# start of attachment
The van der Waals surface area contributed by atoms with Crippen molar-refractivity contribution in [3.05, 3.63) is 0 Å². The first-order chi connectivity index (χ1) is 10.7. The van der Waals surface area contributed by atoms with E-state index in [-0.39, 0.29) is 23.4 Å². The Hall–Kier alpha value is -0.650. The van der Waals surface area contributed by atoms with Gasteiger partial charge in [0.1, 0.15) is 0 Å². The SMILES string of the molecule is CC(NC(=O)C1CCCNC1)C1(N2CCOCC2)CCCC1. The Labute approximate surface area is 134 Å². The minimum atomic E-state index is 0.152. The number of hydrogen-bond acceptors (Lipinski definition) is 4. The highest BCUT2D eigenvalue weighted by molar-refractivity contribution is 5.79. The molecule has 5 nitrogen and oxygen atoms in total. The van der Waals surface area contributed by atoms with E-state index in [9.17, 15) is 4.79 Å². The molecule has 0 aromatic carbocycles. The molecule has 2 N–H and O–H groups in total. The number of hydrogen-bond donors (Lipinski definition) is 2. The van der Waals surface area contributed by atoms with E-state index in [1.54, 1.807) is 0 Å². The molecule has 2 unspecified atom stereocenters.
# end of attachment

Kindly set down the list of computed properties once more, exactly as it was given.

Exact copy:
The van der Waals surface area contributed by atoms with Crippen molar-refractivity contribution in [3.05, 3.63) is 0 Å². The first-order chi connectivity index (χ1) is 10.7. The van der Waals surface area contributed by atoms with E-state index in [-0.39, 0.29) is 23.4 Å². The Hall–Kier alpha value is -0.650. The van der Waals surface area contributed by atoms with Gasteiger partial charge in [0.1, 0.15) is 0 Å². The SMILES string of the molecule is CC(NC(=O)C1CCCNC1)C1(N2CCOCC2)CCCC1. The Labute approximate surface area is 134 Å². The minimum atomic E-state index is 0.152. The number of hydrogen-bond acceptors (Lipinski definition) is 4. The highest BCUT2D eigenvalue weighted by molar-refractivity contribution is 5.79. The molecule has 5 nitrogen and oxygen atoms in total. The van der Waals surface area contributed by atoms with E-state index in [9.17, 15) is 4.79 Å². The molecule has 0 aromatic carbocycles. The molecule has 2 N–H and O–H groups in total. The number of hydrogen-bond donors (Lipinski definition) is 2. The van der Waals surface area contributed by atoms with E-state index in [1.54, 1.807) is 0 Å². The molecule has 2 unspecified atom stereocenters.